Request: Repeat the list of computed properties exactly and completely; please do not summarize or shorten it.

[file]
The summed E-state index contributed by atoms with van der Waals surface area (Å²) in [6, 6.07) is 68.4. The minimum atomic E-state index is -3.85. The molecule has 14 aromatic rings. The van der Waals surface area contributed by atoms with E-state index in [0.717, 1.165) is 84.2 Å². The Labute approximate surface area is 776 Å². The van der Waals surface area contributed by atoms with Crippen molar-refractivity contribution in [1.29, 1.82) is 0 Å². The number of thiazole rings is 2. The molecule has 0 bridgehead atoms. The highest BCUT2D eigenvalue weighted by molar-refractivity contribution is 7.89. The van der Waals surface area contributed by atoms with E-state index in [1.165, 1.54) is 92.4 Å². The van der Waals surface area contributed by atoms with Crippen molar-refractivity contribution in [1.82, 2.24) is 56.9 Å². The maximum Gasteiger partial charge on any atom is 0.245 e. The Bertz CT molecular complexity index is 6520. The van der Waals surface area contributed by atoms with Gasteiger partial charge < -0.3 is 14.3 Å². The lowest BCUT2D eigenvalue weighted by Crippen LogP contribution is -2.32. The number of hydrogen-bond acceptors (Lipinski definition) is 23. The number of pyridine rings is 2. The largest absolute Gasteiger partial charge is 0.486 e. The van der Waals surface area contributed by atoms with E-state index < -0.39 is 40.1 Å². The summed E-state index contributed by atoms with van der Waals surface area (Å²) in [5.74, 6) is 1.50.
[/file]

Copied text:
The summed E-state index contributed by atoms with van der Waals surface area (Å²) in [6, 6.07) is 68.4. The minimum atomic E-state index is -3.85. The molecule has 14 aromatic rings. The van der Waals surface area contributed by atoms with E-state index in [0.717, 1.165) is 84.2 Å². The Labute approximate surface area is 776 Å². The van der Waals surface area contributed by atoms with Crippen molar-refractivity contribution in [1.29, 1.82) is 0 Å². The number of thiazole rings is 2. The molecule has 0 bridgehead atoms. The highest BCUT2D eigenvalue weighted by molar-refractivity contribution is 7.89. The van der Waals surface area contributed by atoms with E-state index in [1.165, 1.54) is 92.4 Å². The van der Waals surface area contributed by atoms with Crippen molar-refractivity contribution in [1.82, 2.24) is 56.9 Å². The maximum Gasteiger partial charge on any atom is 0.245 e. The Bertz CT molecular complexity index is 6520. The van der Waals surface area contributed by atoms with Gasteiger partial charge < -0.3 is 14.3 Å². The lowest BCUT2D eigenvalue weighted by Crippen LogP contribution is -2.32. The number of hydrogen-bond acceptors (Lipinski definition) is 23. The number of pyridine rings is 2. The largest absolute Gasteiger partial charge is 0.486 e. The van der Waals surface area contributed by atoms with E-state index < -0.39 is 40.1 Å². The summed E-state index contributed by atoms with van der Waals surface area (Å²) in [5.74, 6) is 1.50.